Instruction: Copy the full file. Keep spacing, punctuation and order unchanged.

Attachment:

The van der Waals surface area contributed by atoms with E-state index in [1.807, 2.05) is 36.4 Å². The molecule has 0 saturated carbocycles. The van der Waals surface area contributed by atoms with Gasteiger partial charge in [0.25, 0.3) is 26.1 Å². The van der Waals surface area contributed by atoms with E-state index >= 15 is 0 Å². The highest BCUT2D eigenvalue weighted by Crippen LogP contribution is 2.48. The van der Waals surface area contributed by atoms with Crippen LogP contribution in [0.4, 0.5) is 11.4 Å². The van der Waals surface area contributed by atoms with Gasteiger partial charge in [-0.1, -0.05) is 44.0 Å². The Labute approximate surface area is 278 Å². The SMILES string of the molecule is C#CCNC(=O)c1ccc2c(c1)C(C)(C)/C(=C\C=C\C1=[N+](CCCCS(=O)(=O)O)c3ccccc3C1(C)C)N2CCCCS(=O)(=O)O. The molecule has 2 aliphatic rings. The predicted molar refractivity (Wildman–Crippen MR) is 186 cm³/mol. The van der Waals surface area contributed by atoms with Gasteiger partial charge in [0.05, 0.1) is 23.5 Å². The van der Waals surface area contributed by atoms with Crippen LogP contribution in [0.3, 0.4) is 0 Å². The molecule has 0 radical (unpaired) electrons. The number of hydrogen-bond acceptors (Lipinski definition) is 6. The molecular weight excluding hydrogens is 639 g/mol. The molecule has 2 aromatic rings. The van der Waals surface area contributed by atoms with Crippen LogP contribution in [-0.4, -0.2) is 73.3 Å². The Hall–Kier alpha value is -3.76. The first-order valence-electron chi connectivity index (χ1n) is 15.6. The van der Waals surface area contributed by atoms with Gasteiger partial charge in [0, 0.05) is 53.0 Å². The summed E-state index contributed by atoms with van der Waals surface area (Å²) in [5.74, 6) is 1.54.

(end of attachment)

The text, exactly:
The van der Waals surface area contributed by atoms with E-state index in [1.807, 2.05) is 36.4 Å². The molecule has 0 saturated carbocycles. The van der Waals surface area contributed by atoms with Gasteiger partial charge in [0.25, 0.3) is 26.1 Å². The van der Waals surface area contributed by atoms with E-state index >= 15 is 0 Å². The highest BCUT2D eigenvalue weighted by Crippen LogP contribution is 2.48. The van der Waals surface area contributed by atoms with Crippen LogP contribution in [0.4, 0.5) is 11.4 Å². The van der Waals surface area contributed by atoms with Gasteiger partial charge in [-0.1, -0.05) is 44.0 Å². The Labute approximate surface area is 278 Å². The SMILES string of the molecule is C#CCNC(=O)c1ccc2c(c1)C(C)(C)/C(=C\C=C\C1=[N+](CCCCS(=O)(=O)O)c3ccccc3C1(C)C)N2CCCCS(=O)(=O)O. The molecule has 2 aliphatic rings. The predicted molar refractivity (Wildman–Crippen MR) is 186 cm³/mol. The van der Waals surface area contributed by atoms with Gasteiger partial charge in [0.05, 0.1) is 23.5 Å². The van der Waals surface area contributed by atoms with Crippen LogP contribution in [0.3, 0.4) is 0 Å². The molecule has 0 radical (unpaired) electrons. The number of hydrogen-bond acceptors (Lipinski definition) is 6. The molecular weight excluding hydrogens is 639 g/mol. The molecule has 2 aromatic rings. The van der Waals surface area contributed by atoms with Crippen LogP contribution in [-0.4, -0.2) is 73.3 Å². The Hall–Kier alpha value is -3.76. The first-order valence-electron chi connectivity index (χ1n) is 15.6. The van der Waals surface area contributed by atoms with Gasteiger partial charge in [0, 0.05) is 53.0 Å². The summed E-state index contributed by atoms with van der Waals surface area (Å²) in [5.74, 6) is 1.54.